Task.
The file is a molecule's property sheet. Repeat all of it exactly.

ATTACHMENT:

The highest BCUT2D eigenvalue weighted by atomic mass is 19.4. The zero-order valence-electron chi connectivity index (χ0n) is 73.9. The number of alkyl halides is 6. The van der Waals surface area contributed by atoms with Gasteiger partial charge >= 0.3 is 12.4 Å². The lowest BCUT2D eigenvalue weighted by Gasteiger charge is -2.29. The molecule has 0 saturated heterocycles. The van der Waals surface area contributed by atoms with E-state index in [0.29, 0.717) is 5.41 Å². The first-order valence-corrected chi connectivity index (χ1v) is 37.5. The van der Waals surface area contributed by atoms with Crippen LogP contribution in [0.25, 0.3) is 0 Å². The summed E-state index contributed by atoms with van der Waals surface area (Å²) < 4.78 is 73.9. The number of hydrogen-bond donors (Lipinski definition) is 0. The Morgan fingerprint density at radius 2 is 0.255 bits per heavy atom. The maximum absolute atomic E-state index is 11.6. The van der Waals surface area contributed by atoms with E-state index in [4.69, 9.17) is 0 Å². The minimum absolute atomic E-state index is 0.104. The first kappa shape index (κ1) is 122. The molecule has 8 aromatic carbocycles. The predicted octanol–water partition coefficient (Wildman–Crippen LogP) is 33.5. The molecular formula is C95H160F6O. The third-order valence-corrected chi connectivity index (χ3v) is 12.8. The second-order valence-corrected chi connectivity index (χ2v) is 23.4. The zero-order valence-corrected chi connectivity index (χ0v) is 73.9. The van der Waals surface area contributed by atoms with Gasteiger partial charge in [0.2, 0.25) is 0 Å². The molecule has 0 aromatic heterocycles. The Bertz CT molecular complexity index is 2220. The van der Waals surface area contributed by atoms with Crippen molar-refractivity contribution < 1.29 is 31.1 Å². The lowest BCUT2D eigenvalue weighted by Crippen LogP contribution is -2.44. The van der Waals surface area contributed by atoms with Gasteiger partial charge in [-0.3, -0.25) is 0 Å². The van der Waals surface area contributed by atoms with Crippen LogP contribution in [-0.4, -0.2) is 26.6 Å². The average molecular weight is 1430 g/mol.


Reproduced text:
The highest BCUT2D eigenvalue weighted by atomic mass is 19.4. The zero-order valence-electron chi connectivity index (χ0n) is 73.9. The number of alkyl halides is 6. The van der Waals surface area contributed by atoms with Gasteiger partial charge >= 0.3 is 12.4 Å². The lowest BCUT2D eigenvalue weighted by Gasteiger charge is -2.29. The molecule has 0 saturated heterocycles. The van der Waals surface area contributed by atoms with E-state index in [0.29, 0.717) is 5.41 Å². The first-order valence-corrected chi connectivity index (χ1v) is 37.5. The van der Waals surface area contributed by atoms with Crippen LogP contribution in [0.25, 0.3) is 0 Å². The summed E-state index contributed by atoms with van der Waals surface area (Å²) < 4.78 is 73.9. The number of hydrogen-bond donors (Lipinski definition) is 0. The Morgan fingerprint density at radius 2 is 0.255 bits per heavy atom. The maximum absolute atomic E-state index is 11.6. The van der Waals surface area contributed by atoms with E-state index in [4.69, 9.17) is 0 Å². The minimum absolute atomic E-state index is 0.104. The first kappa shape index (κ1) is 122. The molecule has 8 aromatic carbocycles. The predicted octanol–water partition coefficient (Wildman–Crippen LogP) is 33.5. The molecular formula is C95H160F6O. The third-order valence-corrected chi connectivity index (χ3v) is 12.8. The second-order valence-corrected chi connectivity index (χ2v) is 23.4. The zero-order valence-corrected chi connectivity index (χ0v) is 73.9. The van der Waals surface area contributed by atoms with Gasteiger partial charge in [0.2, 0.25) is 0 Å². The molecule has 0 aromatic heterocycles. The Bertz CT molecular complexity index is 2220. The van der Waals surface area contributed by atoms with Crippen molar-refractivity contribution < 1.29 is 31.1 Å². The lowest BCUT2D eigenvalue weighted by Crippen LogP contribution is -2.44. The van der Waals surface area contributed by atoms with Gasteiger partial charge in [-0.3, -0.25) is 0 Å². The van der Waals surface area contributed by atoms with Crippen LogP contribution in [-0.4, -0.2) is 26.6 Å². The average molecular weight is 1430 g/mol.